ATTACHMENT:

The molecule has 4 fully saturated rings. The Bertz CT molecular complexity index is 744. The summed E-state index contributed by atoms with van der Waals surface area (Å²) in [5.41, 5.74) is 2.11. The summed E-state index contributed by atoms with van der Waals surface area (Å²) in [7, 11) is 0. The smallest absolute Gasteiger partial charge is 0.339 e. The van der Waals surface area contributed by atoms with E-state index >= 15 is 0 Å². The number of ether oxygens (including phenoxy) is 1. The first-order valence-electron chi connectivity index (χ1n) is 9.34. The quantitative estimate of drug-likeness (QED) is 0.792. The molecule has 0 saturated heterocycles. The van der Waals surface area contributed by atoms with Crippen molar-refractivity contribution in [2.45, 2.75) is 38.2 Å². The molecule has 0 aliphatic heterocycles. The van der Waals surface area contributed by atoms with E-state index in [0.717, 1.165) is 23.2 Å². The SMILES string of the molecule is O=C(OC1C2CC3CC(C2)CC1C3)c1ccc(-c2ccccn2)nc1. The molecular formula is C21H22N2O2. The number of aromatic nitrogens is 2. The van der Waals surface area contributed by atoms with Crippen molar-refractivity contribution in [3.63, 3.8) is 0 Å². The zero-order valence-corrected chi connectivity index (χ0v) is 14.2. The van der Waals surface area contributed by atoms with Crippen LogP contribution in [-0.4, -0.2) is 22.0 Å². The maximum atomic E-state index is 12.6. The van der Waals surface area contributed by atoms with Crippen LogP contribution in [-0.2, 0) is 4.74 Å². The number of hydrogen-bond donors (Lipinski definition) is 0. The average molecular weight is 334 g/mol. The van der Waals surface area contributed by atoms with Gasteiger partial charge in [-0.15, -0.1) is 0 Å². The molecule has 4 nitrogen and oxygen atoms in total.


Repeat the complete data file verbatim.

The molecule has 4 fully saturated rings. The Bertz CT molecular complexity index is 744. The summed E-state index contributed by atoms with van der Waals surface area (Å²) in [5.41, 5.74) is 2.11. The summed E-state index contributed by atoms with van der Waals surface area (Å²) in [7, 11) is 0. The smallest absolute Gasteiger partial charge is 0.339 e. The van der Waals surface area contributed by atoms with E-state index >= 15 is 0 Å². The number of ether oxygens (including phenoxy) is 1. The first-order valence-electron chi connectivity index (χ1n) is 9.34. The quantitative estimate of drug-likeness (QED) is 0.792. The molecule has 0 saturated heterocycles. The van der Waals surface area contributed by atoms with Crippen molar-refractivity contribution in [2.45, 2.75) is 38.2 Å². The molecule has 0 aliphatic heterocycles. The van der Waals surface area contributed by atoms with E-state index in [0.717, 1.165) is 23.2 Å². The SMILES string of the molecule is O=C(OC1C2CC3CC(C2)CC1C3)c1ccc(-c2ccccn2)nc1. The molecular formula is C21H22N2O2. The number of aromatic nitrogens is 2. The van der Waals surface area contributed by atoms with Crippen molar-refractivity contribution in [3.63, 3.8) is 0 Å². The zero-order valence-corrected chi connectivity index (χ0v) is 14.2. The van der Waals surface area contributed by atoms with Crippen LogP contribution in [-0.4, -0.2) is 22.0 Å². The maximum atomic E-state index is 12.6. The van der Waals surface area contributed by atoms with Crippen LogP contribution in [-0.2, 0) is 4.74 Å². The number of hydrogen-bond donors (Lipinski definition) is 0. The average molecular weight is 334 g/mol. The van der Waals surface area contributed by atoms with Gasteiger partial charge in [-0.15, -0.1) is 0 Å². The molecule has 4 nitrogen and oxygen atoms in total.